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Who was hurt? That’s how we know just whom to blame…

Wednesday, May 5, 2010
posted by Rita Handrich

Most of us know that in order to manage reactions to a personal injury story the plaintiff begins with the bad acts of the defendant as opposed to the sad story of the plaintiff. This story order results in anger at the bad defendant rather than hopeless feelings for the sad plaintiff. Instead of ‘if only’ reactions to the injuries, the plaintiff wants to elicit active anger at the defendant’s choices. This increases damage awards and mobilizes jurors to “do something”.

New research has come out that may have ramifications for defendant corporations. Researchers at the University of Missouri School of Journalism looked at situations where someone is injured and a corporation is seen as being at fault.

  • They found that when customers or the public (as opposed to employees of either company) were injured, participants blamed the corporation more for the injuries. Severity of the crisis and the number of injuries was not related to participants tendency to blame the corporation.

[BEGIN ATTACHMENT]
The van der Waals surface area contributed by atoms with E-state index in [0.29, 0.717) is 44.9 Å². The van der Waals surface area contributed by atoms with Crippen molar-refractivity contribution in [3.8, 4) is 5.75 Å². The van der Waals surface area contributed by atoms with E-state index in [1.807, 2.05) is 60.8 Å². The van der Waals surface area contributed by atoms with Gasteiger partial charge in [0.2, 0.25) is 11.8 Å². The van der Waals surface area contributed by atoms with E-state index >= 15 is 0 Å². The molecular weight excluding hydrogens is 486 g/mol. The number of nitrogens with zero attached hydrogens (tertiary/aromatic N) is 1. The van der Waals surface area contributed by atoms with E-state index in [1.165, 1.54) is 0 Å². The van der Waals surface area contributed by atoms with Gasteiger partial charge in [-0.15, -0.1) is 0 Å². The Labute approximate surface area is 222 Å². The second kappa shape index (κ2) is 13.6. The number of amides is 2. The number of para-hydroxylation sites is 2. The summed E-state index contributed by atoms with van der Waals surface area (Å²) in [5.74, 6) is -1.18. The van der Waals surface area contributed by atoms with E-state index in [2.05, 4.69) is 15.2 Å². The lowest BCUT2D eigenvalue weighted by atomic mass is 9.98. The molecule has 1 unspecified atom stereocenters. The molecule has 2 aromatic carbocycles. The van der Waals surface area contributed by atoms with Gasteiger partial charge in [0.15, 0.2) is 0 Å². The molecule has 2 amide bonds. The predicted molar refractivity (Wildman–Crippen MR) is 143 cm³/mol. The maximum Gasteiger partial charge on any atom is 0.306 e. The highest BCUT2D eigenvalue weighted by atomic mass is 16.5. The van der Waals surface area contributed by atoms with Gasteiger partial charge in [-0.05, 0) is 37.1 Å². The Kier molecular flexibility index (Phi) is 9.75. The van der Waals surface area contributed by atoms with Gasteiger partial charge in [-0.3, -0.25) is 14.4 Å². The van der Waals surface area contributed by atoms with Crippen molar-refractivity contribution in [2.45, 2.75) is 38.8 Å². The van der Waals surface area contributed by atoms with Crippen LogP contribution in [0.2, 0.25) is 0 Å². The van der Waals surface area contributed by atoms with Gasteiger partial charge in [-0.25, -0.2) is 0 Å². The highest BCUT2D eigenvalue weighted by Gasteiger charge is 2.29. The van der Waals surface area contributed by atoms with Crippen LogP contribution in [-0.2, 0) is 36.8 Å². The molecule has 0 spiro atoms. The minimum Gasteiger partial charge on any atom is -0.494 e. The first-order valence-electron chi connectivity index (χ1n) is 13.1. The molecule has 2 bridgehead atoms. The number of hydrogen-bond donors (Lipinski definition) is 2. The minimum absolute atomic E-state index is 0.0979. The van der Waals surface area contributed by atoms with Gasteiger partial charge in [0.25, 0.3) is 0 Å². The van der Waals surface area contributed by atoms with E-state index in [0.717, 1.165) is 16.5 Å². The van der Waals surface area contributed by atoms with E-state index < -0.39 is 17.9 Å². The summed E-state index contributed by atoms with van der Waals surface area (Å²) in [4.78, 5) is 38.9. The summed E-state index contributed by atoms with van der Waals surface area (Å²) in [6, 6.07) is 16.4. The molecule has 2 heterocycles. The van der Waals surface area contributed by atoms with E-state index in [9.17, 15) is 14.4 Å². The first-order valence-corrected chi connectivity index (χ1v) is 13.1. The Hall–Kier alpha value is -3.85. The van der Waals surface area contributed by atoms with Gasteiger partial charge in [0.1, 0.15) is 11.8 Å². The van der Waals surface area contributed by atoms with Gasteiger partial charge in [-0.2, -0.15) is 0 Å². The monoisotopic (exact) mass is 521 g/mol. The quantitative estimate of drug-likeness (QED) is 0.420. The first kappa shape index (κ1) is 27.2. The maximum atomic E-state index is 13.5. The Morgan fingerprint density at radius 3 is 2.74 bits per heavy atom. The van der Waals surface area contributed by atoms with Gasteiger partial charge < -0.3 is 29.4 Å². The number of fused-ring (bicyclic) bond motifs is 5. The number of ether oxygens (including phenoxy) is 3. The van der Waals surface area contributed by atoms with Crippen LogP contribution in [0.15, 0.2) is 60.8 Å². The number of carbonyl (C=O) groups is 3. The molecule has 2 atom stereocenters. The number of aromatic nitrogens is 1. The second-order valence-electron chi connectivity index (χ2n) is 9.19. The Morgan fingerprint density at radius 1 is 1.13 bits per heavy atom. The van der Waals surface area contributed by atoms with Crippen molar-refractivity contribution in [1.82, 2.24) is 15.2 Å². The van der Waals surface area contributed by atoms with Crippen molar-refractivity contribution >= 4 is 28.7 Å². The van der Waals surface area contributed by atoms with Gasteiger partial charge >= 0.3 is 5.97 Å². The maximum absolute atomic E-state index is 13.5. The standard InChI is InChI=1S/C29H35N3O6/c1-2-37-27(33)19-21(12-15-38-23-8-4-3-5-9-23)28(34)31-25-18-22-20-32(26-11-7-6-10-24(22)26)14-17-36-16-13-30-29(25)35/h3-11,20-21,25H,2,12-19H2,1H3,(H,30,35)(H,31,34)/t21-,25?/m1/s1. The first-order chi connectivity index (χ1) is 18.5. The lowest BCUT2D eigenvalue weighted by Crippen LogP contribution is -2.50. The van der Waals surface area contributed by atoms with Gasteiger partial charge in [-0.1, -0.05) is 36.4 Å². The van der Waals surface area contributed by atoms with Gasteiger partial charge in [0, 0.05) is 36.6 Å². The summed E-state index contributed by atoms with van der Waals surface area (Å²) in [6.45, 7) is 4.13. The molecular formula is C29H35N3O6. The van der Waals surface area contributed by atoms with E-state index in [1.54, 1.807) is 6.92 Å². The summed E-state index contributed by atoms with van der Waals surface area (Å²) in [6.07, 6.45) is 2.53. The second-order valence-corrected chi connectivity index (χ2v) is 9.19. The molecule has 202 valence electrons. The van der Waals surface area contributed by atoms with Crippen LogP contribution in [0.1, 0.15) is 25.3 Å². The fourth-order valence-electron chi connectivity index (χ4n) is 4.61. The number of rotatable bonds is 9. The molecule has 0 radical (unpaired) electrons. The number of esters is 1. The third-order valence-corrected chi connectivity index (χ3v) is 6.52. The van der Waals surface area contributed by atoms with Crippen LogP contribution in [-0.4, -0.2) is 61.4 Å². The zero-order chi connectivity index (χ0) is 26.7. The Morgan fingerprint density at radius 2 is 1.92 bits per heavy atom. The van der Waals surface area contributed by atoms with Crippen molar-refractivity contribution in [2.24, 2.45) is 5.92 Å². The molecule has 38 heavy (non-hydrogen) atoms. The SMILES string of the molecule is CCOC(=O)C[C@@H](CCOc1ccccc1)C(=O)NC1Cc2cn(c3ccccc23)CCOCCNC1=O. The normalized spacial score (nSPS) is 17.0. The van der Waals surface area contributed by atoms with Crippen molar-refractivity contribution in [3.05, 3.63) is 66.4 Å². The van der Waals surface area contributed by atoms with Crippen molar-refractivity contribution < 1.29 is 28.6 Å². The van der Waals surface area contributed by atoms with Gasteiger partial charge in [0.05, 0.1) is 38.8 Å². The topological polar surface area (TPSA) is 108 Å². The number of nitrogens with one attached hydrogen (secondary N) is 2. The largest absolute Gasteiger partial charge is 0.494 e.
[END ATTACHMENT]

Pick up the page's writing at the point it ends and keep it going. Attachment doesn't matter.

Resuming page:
• The larger the corporation, the more blame participants placed.

The researchers frame this as indicative of the importance of various public relations actions, and while we think this is critically important, we also think it has huge ramifications for pre-trial research. This research says that if you are a large corporation and customers are injured, you will be judged more harshly. Pretrial research would need to explore ways to either mitigate or reinforce this tendency.

  • For the plaintiff, pretrial research would focus on ways to most effectively tell the story to highlight the bad acts of the defendant and to reinforce the natural tendency to blame the defendant when customers are hurt.
  • For the defense, the strategy to be tested would focus on highlighting defense efforts to ensure safety of their products and of their customers and how to communicate the importance of personal responsibility (if applicable) without seeming to blame the victim.

There are certainly many ways non-salient factors such as race, gender, age, nationality, and religion can play into the awarding of damages in trials like these. We’ve written about this a number of times.  When you have a case with significant personal injury and a defendant corporation—you owe it to the case to do solid pre-trial research regardless of which side you are on. Regardless of the facts of the case, unanticipated biases and judgments can come into play with an outcome very much unlike what you have anticipated.

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